AS HOWARD County officials fret over how to preserve more farmland without hurting western county landowners, slow-growth advocate and two-time Republican County Council candidate John Taylor says the GOP had better be careful not to take the area for granted.
Republicans have dominated the rural west for years now, but Taylor said there are more homeowners than landowners worried about congestion, and a County Council candidate with an aggressive slow-growth platform could gather public interest in next year's elections, whatever the party.
"Somebody who comes in with the right message could win support," including a Democrat, he said.
In 2002, incumbent Republican Councilman Allan H. Kittleman won re-election in the district with 70 percent of the vote, and there are more registered Republicans than registered Democrats in District 5.
But the district stretches to Fulton and North Laurel in the southeast, as well as to parts of western Ellicott City in the northeast, Taylor said. Festering resentment over development could provide fertile ground for the right candidate, especially if Republicans seem timid on the issue, he said.
That is a view to which Wendy Fiedler, the county Democratic Party chairwoman, said she also subscribes.
No Democrat has surfaced to run for the western County Council seat that will be open next year after interim Councilman Charles C. Feaga, a Republican, leaves office.
"We're talking to people who are interested in running in western Howard. There's always opportunity there for the right candidate with the right stance on the issues," Fiedler said.
Kittleman is skeptical of a Democrat's chances in the rural west, but he said he agrees with Taylor about the importance of the growth issue in the west.
"I think that's probably the biggest issue facing the voters in 2005, just as it was in 2002 and 1998," he said.
Kittleman said he, Greg Fox, a Fulton Republican who has announced his candidacy for the District 5 seat, and Councilman Christopher J. Merdon, an Ellicott City Republican running for county executive, all favor "predictability, not downzoning."
Fox also stressed predictability as his goal, along with adequate public facilities. But he declined to specify his growth-control ideas or whether he would favor a suggestion to reduce the number of new houses allowed each year in the west from 250 to 150.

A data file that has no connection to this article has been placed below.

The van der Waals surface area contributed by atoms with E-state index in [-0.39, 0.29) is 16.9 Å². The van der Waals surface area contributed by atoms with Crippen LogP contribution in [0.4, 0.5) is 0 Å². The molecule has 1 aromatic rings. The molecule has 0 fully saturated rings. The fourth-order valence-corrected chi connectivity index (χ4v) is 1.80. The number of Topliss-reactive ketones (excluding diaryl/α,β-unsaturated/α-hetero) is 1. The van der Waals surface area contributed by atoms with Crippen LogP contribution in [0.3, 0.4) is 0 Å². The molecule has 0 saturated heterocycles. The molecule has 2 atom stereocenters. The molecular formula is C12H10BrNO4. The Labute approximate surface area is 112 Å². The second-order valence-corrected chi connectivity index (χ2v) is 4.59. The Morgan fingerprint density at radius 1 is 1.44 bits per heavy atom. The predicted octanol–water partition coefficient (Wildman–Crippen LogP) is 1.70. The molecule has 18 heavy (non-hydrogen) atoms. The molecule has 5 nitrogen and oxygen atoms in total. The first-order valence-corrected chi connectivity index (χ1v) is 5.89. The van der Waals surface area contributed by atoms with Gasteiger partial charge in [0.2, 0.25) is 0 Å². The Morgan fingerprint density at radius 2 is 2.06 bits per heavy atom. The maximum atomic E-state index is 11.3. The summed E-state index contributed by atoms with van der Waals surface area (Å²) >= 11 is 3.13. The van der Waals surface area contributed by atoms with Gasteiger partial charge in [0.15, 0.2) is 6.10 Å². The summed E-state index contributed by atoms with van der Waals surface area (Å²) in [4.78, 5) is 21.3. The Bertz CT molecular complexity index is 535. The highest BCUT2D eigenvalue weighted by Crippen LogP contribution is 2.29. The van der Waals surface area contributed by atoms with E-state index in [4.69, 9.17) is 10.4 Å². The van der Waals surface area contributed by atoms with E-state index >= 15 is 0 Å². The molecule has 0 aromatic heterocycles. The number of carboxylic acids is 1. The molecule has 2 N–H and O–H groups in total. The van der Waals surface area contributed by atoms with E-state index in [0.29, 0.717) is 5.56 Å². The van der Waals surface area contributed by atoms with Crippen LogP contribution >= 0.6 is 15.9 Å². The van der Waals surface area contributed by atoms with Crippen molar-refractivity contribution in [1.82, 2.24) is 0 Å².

"I don't know. It depends on how everything is tied together. It's probably too early for me to make a comment regarding that," he said.
Taylor said he does not favor zoning changes that would reduce the value of people's land in the west, but he does favor slowing the pace of homebuilding and opposes transferring building rights from one parcel to another.
"I favor slowing growth in the west, and I'm opposed to all density transfers," he said. Reducing the number of homes built by 100 a year is fine with him, he said, as long as those homes are not added somewhere else.
County planners have said that prime farmland is being consumed by new homes because building rights are sold and transferred to rural parcels as often as to land zoned for development.
Proposals by Marsha S. McLaughlin, the county planning director, to allow one house on 10 acres of rural land instead of the current standard of one per 4.25 acres were solidly opposed by landowners at a public meeting Aug. 2.
Visibility at the fair
Slogging through humid heat in August 2005 in search of votes for the U.S. Senate in 2006 may seem masochistic, but U.S. Rep. Benjamin L. Cardin says it is never too early.
Cardin and a band of supporters hit the Howard County Fair on its final day last week, one stop in a daylong series of public campaign appearances.
Despite the heat that limited the crowd, Cardin said, "We had a great time." The smaller crowd allowed him to be more visible, he reasoned.
Cardin, a 10-term Democrat, has for years represented much of Columbia and parts of eastern Howard County in the U.S. House of Representatives. Now he is campaigning to replace U.S. Sen. Paul S. Sarbanes, who is retiring. Until now, Cardin has been focused mainly on raising money and getting the support of party regulars for his primary battle with former Congressman Kwesi Mfume.
"We are trying to improve our name recognition and visibility in all parts of Maryland," Cardin said. "The advantage of a long election is that you can do grass roots. The building blocks translate into votes. If you just show up the month before an election, people say, `Where have you been?' "